Every user pays for the cost of connecting to the Internet, at the level of service appropriate to their own needs, and then is able to have access to the entire Internet, and use any legal application or device in doing so. User control over service level choices must be preserved in order to enable maximum participation in the Internet. Users in this context may be individuals who mostly consume content (and only produce a little), or large content providers that serve high volumes of content to others. Principle 1 assures that all parts of the Internet remain connected, but every participant in the Internet may not necessarily be able to connect at the same speed or with the same quality of service. Some cannot afford the highest speed service, others do not have access to networks with high speed, and still others just don't need it. But whatever the reason, a critical aspect of the operation of the Internet is that each user is able to purchase differing levels of service while still remaining connected. Those who read blogs that contain links to video clips might like to see that video at a high quality and speed, but will have to settle for poor picture quality if they can't afford a 6MB per second service. However, they can still read the text and see the images and lower-quality video.
The freedom to buy the bandwidth that one can afford means that hundreds of millions of people around the world have been able to participate in the Internet even if not at high speed. These decisions are always up to the user, not the network operator or the content provider. So while content providers do have mechanisms (caching services) for improving their users' experiences, they know that today anyone can reach their services without the content provider having to pay the user's ISP additional fees on top of that which the user pays. The decentralization of this decision-making has been vital to extending the reach of the Internet.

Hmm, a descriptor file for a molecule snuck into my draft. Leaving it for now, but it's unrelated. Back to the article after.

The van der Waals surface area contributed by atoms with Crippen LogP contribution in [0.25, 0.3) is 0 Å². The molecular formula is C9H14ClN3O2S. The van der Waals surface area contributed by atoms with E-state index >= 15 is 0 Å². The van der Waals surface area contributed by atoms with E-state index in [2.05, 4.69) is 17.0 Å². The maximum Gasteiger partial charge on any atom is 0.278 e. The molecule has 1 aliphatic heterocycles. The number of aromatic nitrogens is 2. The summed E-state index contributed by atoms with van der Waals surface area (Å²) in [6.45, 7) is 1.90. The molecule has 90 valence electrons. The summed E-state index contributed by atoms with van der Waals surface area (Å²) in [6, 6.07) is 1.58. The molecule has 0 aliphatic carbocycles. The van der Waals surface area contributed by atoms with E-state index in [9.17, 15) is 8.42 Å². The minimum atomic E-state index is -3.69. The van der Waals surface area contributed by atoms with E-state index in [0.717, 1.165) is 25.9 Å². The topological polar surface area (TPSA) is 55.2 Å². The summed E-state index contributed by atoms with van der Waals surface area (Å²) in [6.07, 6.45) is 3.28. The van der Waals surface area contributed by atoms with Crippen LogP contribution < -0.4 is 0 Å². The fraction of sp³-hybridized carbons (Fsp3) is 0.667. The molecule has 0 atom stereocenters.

A key challenge that will face the evolving Internet is adapting to requirements for delivery of high-quality video and other time-sensitive data. Various quality of service standards have been proposed and it is important that Internet Service Providers (include cable and telephone companies) have the flexibility to experiment with different technical standards and business arrangements for meeting these needs. As long as these mechanisms are made available on a non-discriminatory basis, and are offered subject to the choice and control of individual users, it should be possible to preserve the neutral Internet and still adapt to new traffic requirements.
In order to enable ongoing innovation in new Internet services and applications, ISPs must continue to support current technical standards and avoid blocking the development of new technologies that will be created in the future. In less than a decade of commercial operation, the Internet grew from an environment which supported only a small number of services (email, file transfer, terminal emulation) to a network that supports the World Wide Web, instant messaging, voice-over-IP, streaming video, peer-to-peer file sharing, and numerous other services. That innovation was possible because the underlying architecture of the Internet enables the creation of new services without the agreement and negotiation with network operators. As Tim Berners-Lee, the inventor of the World Wide Web, wrote (in his blog):
When, seventeen years ago, I designed the Web, I did not have to ask anyone's permission. The new application [the Web] rolled out over the existing Internet without modifying it. I tried then, and many people still work very hard still, to make the Web technology, in turn, a universal, neutral, platform.